Younger Internet users are among the most vulnerable victims of Internet scams, cybercriminals and hackers. Safer Internet Day, celebrated on February 6 this year, is a reminder for everyone to take part in creating a safer Internet.
Children's Internet safety starts with their parents – therefore, it's important to teach them the security basics at a young age. Please take a look at some tips and tricks parents can implement at home.
Lay out some ground rules. Whether your child is a teenager or a kid in elementary school, you need to set a few basic guidelines. For example, you can start by telling that anything shared on the Internet once stays there forever and that nothing is 100% private.
Tell them to check with you. First tell your child what 'personal information" means. Draw up a list for them and tell them clearly that they should always consult with you before sharing those details together with any website or person on the Internet.
Password protection and usage. These days, children start creating their own email accounts at a young age. Although email services alert users to use strong passwords, advice your child on what kind of passwords to choose. Tell them that the password could be a mix of characters and special symbols and ask them never to share their login details with anyone, perhaps even with you. Diceware is an easy to use password methodology, where you roll a six-sided die five times and use the results to pick five random words from the list.
Curb social media usage. Children spend a lot of time on social media, so it's important to let them know what is OK to share and what isn't. Have a talk with your child and discuss what they should not share on social media, as everything stays on the Internet for good. If you want to take an extra step in securing your child's online privacy, create fake social media names for them and a fake school/ city name.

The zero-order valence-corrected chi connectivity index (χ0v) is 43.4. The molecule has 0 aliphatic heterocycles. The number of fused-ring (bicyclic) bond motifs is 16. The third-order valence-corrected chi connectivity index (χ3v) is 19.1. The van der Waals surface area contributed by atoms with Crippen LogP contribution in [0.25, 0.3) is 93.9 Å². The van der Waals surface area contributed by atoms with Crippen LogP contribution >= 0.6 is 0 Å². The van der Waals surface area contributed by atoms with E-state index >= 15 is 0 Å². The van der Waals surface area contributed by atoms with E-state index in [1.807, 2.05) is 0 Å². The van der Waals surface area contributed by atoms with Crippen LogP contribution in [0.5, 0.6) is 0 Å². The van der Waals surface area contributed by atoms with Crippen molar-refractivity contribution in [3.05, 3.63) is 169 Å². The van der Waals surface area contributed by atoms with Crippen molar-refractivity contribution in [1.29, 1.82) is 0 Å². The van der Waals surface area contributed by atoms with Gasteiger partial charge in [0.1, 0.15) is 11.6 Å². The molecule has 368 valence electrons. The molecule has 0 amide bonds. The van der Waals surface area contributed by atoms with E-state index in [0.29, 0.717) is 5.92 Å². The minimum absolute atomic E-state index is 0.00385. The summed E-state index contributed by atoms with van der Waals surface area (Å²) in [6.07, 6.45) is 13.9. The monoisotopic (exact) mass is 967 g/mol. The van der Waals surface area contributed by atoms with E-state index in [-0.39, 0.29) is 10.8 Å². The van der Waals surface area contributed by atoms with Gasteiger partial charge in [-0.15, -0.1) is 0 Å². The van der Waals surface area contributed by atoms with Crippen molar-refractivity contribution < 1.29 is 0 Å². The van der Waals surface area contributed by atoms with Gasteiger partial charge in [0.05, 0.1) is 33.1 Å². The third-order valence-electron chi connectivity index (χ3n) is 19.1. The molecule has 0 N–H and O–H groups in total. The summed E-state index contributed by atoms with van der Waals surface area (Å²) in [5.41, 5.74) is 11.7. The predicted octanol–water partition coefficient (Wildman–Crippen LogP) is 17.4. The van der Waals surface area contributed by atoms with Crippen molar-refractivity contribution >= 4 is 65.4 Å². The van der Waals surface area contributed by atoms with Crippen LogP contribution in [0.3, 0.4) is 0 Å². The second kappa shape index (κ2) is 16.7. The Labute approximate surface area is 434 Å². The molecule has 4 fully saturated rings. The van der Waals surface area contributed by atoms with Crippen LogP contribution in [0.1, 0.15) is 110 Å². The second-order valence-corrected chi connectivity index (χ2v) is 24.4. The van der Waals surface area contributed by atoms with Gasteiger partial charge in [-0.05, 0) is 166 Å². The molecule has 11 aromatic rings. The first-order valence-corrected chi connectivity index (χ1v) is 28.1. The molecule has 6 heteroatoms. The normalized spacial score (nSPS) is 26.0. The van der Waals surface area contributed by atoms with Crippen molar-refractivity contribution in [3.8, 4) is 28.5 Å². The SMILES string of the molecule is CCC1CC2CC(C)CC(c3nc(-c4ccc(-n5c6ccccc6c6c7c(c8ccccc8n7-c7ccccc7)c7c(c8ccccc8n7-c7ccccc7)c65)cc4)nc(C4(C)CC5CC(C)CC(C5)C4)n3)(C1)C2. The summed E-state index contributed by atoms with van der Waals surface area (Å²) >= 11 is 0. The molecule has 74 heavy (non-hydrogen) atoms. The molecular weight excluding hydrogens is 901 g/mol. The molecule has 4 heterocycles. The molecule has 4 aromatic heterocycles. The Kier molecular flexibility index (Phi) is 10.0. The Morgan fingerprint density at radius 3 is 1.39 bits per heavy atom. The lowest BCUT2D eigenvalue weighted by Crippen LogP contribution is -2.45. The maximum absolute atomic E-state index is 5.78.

IM and texting. Sending messages on IM clients like Messenger or WhatsApp is something every teenager does, but they don't always know that their chats are not 100% private. Therefore, you should advise them never to share personal or bank details and other sensitive information like passwords via messages.
Share news of personal hacks with them. If your child is old enough to understand this, share the latest news about identity thefts or personal hacks with them to make them aware of the dangers they face while using the Internet.
Explain the dangers of free public Wi-Fi. Kids love free Wi-Fi – who doesn't. Cafes, shops, and even school cafeterias might have unsecured Wi-Fi networks. Explain to your kids to be especially cautious when connecting to these networks as they can easily be monitored.
Install a VPN. For ultimate protection, install a VPN service on the device they use to encrypt their online communication data. VPN, or Virtual Private Network, creates a connection tunnel that automatically encrypts all the data coming in and out of your device, and effectively protects anyone using the Internet. NordVPN is one of the safest and most user-friendly VPNs on the market. All you have to do is press the ON button – and you are connected. NordVPN works on up to 6 devices, and has apps for all major platforms, including iOS and Android.
Warn them of game scams. Agree to install games together with your kids. Research to see if the game and the provider are reputable. Make sure you download the games only from a reliable source after reading some reviews. There are many fake games that pop with color on websites, prompting kids to install them for free, when in fact it's malware that could infect your device.
Communication with strangers. The Internet is as social as ever. New chat rooms and forums uniting different interest groups are popping up every day. As kids are eager to discuss their interests with peers, it is important to speak to them about sharing one's private information. Under no circumstances should they share any pictures, addresses, etc.
Email deals are fake! All that glitters is not gold. If your kids receive an email about a great offer like a free cell phone or concert tickets, it's a trick designed to get one to give up personal information. Again, advise your kids to always show you such emails and never respond to them.
Kids these days are more tech-savvy than most of their parents when they were that age – but at the same time, they will be exposed to online identity thefts, hackings and snooping if they are not taught basic Internet safety rules from an early age.
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